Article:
Dr. Allen and Kay Pang

Allen Pang: 'The Last Pearl Harbor Veteran'

It took a world war and a special wife to transplant this native Hawaiian to Rockford. After surviving 68 bombing missions, Dr. Allen Pang used all he learned to overcome obstacles and savor a beautiful, meaningful life.

Dr. Allen and Kay Pang
Dr. Allen and Kay Pang

War has a way of changing peoples’ lives in an instant, most often tragically. But its lessons can linger for a lifetime and contribute something good to the world.
Such is the case for retired Rockford dentist Allen Pang. Until Dec. 7, 1941, he was a carefree college sophomore at the University of Hawaii in his hometown of Honolulu. He had little focus or career ambition; making a difference in the world wasn’t something he thought about.
Born an American citizen with Chinese ancestry in 1920s Hawaii Territory, young Pang chased the “rice birds” away from his grandfather’s verdant fields, to keep them from gobbling up the ripening grain. As a teenager he earned 35 cents per hour working at a Dole pineapple plant. It was a peaceful existence spent with family and friends, many of the latter having Japanese ancestry. Hawaii was about 40 percent Japanese, at the time, and wouldn’t become a state until 1959.
“I was an agriculture student and in the ROTC [Reserve Officers’ Training Corps] but I hadn’t put much thought into what I wanted to do with my life,” says Pang. “I was still a kid, joking around with other kids.”
Then, early on a Sunday morning – Dec. 7, 1941 – as he lay in bed in his family home, Pang awakened to the sound of gunfire.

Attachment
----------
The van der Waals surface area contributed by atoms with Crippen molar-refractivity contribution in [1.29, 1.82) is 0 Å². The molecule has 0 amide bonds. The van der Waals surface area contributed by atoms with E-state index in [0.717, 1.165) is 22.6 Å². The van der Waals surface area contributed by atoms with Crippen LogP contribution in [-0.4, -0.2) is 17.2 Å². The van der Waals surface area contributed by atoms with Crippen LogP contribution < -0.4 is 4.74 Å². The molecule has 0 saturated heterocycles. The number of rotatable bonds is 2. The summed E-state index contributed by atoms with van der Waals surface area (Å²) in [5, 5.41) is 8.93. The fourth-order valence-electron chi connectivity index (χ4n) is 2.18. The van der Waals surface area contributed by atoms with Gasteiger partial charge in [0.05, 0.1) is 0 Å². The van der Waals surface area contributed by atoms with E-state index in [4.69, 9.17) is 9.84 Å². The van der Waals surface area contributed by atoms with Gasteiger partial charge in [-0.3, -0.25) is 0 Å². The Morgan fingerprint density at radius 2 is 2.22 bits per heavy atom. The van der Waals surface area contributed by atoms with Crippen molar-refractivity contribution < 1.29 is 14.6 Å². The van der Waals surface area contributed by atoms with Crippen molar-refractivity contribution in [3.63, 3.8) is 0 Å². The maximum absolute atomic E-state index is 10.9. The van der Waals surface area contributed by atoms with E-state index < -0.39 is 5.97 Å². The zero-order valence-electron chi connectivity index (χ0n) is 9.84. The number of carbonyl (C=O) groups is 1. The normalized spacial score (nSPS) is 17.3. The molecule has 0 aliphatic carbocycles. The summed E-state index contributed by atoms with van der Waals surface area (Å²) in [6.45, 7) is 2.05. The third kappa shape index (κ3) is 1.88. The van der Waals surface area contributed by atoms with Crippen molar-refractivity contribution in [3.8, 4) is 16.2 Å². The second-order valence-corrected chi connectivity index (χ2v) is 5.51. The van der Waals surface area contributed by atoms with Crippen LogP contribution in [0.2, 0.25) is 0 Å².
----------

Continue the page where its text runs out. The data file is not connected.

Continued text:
“I heard guns going about 7 o’clock in the morning,” he says. “At first we thought it was just practice, because in peacetime, the 64th Coast Artillery Regiment often practiced with its big guns on Sunday mornings. But when we looked outside, we saw Japanese planes overhead. And the radio told us ‘This is the real thing.’”
Pang and other senior ROTC students immediately volunteered for duty.
“The schools and college closed because they thought the buildings might be needed for other purposes like First Aid stations or barracks,” he recalls. “That same day, Dec. 7, many of my friends and I volunteered for duty. We were very green but they handed us rifles and said, ‘OK you’re doing guard duty,’ or whatever the assignment was.”
Pang guarded an ammunition site just outside of Pearl Harbor for the next 12 months. He recalls living under a curfew, but says life outside the bombing site was otherwise pretty normal, with one exception.
“Most of the kids who volunteered for ROTC duty were Japanese kids, people I’d known my whole life. After several months of service, they were separated out from the rest of us and reassigned to a labor battalion.”